When I lose relationships, I automatically shoot off a firework show of thoughts like, “what is wrong with me?” “why don’t they want to be around me anymore?” “who can just leave without an explanation?” “what did I do wrong?” etc. Having said that, I began cutting off certain relationships before they even really started to avoid potential rejection. Thankfully, the Lord has graciously been addressing my insecurities.
I was focussing on exterior explanations like body image or personality conflicts when the Lord began to use these situations to unveil numerous insecurities that I personally needed to work through. Do not change who you are to please someone else. Find someone who brings out the best version of YOU. When someone takes the time to get to know you on a heart level, faults and all, that person is priceless.
I have come a long way from where I was, though I am still growing in this area, I want to assure you that you are never truly alone. The Lord seeks out even just 1 lost sheep out of 100 in order to joyfully return it to his pasture (Luke 15: 4-7). You are the Lord’s. Having said that, you are equally responsible for seeking others out!
As my pastor always references: “A man who has friends must himself be friendly” (Prov. 18:24, NKJV). The other sheep did not seek out the lost one. Jesus did. Be an imitator: You feel hurt? Left out? Alone? Get up and be proactive! I would rather risk the pain of being hurt again than risk never making another meaningful relationship in my life.
~ Love ~
“Love covers over a multitude of sins” repairing broken bonds through reconciliation (1 Peter 4:8). Relationships are painful because they are between broken people trying to complete themselves with another. Keep in mind that Christ completes you, not another person: “So you also are complete through your union with Christ” (Col. 2:10, NLT). We are in the way of our own happiness because we are too stubborn to admit any wrongdoing on the basis of feeling hurt or offended.
Newsflash: the Christian acts out of faithful obedience to God’s Word, not our own feelings. We may not always feel like obeying God’s word, but we are called to “be imitators of God, as beloved children. And walk in love, as Christ loved us and gave himself up for us” (Ephesians 5:1-2, ESV).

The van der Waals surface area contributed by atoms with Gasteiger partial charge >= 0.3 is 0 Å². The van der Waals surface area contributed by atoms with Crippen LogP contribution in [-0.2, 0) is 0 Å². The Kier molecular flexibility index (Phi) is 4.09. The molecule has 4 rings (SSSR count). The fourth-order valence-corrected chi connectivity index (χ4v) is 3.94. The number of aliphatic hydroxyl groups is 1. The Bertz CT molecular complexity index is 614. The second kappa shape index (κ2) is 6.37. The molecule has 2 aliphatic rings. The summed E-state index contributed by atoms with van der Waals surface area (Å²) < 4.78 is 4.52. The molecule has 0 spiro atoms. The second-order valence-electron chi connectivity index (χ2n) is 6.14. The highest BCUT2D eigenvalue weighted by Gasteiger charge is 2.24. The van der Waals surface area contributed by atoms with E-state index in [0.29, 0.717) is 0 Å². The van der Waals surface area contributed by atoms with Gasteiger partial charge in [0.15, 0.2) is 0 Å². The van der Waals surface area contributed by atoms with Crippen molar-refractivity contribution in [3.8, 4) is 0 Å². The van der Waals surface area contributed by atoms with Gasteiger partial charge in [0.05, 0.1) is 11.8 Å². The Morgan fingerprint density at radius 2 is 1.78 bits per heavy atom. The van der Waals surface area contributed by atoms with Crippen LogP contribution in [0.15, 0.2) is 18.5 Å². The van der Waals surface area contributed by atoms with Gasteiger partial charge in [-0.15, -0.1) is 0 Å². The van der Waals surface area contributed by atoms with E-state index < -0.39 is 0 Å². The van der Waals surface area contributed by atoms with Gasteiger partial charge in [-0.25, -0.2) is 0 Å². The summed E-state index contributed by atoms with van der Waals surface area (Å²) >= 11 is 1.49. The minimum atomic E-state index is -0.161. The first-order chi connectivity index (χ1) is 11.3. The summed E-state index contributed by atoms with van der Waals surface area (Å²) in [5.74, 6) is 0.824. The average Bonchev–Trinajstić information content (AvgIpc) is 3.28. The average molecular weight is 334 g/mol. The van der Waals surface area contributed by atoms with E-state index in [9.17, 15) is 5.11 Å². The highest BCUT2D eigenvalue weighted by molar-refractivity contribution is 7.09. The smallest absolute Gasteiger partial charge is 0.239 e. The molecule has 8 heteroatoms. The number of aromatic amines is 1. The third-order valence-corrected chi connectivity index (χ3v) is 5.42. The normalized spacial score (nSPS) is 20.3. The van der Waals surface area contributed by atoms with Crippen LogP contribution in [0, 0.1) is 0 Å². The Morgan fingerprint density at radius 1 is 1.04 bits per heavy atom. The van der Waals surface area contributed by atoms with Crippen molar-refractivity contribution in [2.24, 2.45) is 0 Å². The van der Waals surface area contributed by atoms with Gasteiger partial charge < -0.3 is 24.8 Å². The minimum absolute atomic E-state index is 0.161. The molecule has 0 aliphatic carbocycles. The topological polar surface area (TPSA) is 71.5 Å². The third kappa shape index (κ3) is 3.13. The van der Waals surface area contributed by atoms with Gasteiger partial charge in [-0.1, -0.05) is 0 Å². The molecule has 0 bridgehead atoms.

I am no expert on the subject, but I do know that we cannot selfishly protect ourselves from love by shunning others from getting too close. Been there, done that, still hurts. We were made to be relational creatures: “Then the Lord God said, ‘It is not good that the man should be alone; I will make him a helper fit for him'” (Gen. 2:18, ESV). We are made to support one another in our various roles as male and females.
In addition to marriage relationships, as single individuals, we can also experience such love: “Greater love has no one but this, that someone lay down his life for his friends” (John 15:13, ESV). Some people have been called to marriage, others have been called to a life of singleness, but that does not mean we lose the option of having meaningful relationships and the love experienced therein.
Whether you are single or in a relationship, content or conflicted, be mindful of the season He has you in! The Lord is preparing you for the next, whatever that may look like. “God shows his love for us in that while we were still sinners, Christ died for us” (Romans 5:8). Even at our lowest point, God loved us enough to sacrifice His only Son for our sake. What an amazing love story!
I can only pray that I will be able to imitate that love towards others on a regular basis. Let’s commit to approaching people with humility and honesty, taking responsibility for our own mistakes, reconciling broken relationships with purpose, and building new ones with selfless, sacrificial love. Don’t change people, change your perspective!